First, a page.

North Fwy/Tomball Pky

23,673,665

2,319,691

9.8%

36,455

0.2%

2,356,146

10.0%

131,408

991,305

11,200

875,800

937,180

North Hardy Toll Rd

33,602,530

2,435,141

7.2%

259,886

0.8%

2,695,027

8.0%

642,695

392,365

21,350

10,500

51,900

North Outer Loop

20,483,573

1,058,050

5.2%

14,560

0.1%

1,072,610

5.2%

10,629

91,146

23,645

-

-

The Woodlands/Conroe

17,584,277

1,171,601

6.7%

84,066

0.5%

1,255,667

7.1%

(135,373)

(62,614)

-

-

57,866

North Corridor Total

95,344,045

6,984,483

7.3%

394,967

0.4%

7,379,450

7.7%

649,359

1,412,202

56,195

886,300

1,046,946

 

 

 

 

 

 

 

 

 

 

 

 

 

Northeast Hwy 321

1,298,073

51,240

3.9%

-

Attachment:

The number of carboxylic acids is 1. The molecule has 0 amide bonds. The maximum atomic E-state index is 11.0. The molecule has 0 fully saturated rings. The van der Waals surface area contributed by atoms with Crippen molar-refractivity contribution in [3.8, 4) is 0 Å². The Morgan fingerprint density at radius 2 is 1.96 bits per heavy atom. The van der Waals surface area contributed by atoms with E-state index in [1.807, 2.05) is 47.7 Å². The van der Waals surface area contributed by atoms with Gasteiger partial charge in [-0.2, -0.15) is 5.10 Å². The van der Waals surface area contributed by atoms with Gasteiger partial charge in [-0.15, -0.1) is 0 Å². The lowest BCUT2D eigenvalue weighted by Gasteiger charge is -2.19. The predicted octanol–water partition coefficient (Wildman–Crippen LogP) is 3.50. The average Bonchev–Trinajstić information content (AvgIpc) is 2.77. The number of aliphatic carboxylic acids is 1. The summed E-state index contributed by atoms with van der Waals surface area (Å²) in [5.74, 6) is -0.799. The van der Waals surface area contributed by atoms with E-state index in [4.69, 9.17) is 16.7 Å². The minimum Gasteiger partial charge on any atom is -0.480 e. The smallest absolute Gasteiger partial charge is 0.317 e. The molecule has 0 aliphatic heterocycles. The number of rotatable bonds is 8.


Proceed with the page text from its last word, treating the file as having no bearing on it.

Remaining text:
0.0%

51,240

3.9%

(13,540)

-

-

-

-

Northeast Hwy 90

18,155,798

431,976

2.4%

20,026

0.1%

452,002

2.5%

(187,035)

28,239

-

-

164,500

Northeast I-10

4,008,645

158,427

4.0%

-

0.0%

158,427

4.0%

(91,302)

19,196

-

-

-

Northeast Inner Loop

11,443,833

384,409

3.4%

-

0.0%

384,409

3.4%

27,231

(17,461)

-

-

-

Northeast Corridor Total

34,906,349

1,026,052

2.9%

20,026

0.1%

1,046,078

3.0%

(264,646)

29,974

-

-

164,500

 

 

 

 

 

 

 

 

 

 

 

 

 

Hwy 290/Tomball Pky

21,165,989

872,238

4.1%

245,319

1.2%

1,117,557

5.3%

127,429

629,922

-

-

171,550

Northwest Hwy 6

9,880,024

488,806

4.9%

-

0.0%

488,806

4.9%

(30,667)

81,539

28,325

-

133,160

Northwest Inner Loop

60,005,942

3,249,057

5.4%

112,604

0.2%

3,361,661

5.6%

(323,046)

(296,847)

-

-

19,000

Northwest Near

17,960,314

726,678

4.0%

66,021

0.4%

792,699

4.4%

(162,931)

(91,072)

-

-

154,661

Northwest Outliers

21,953,829

1,795,739

8.2%

21,335

0.1%

1,817,074

8.3%

(645,083)

1,053,275

-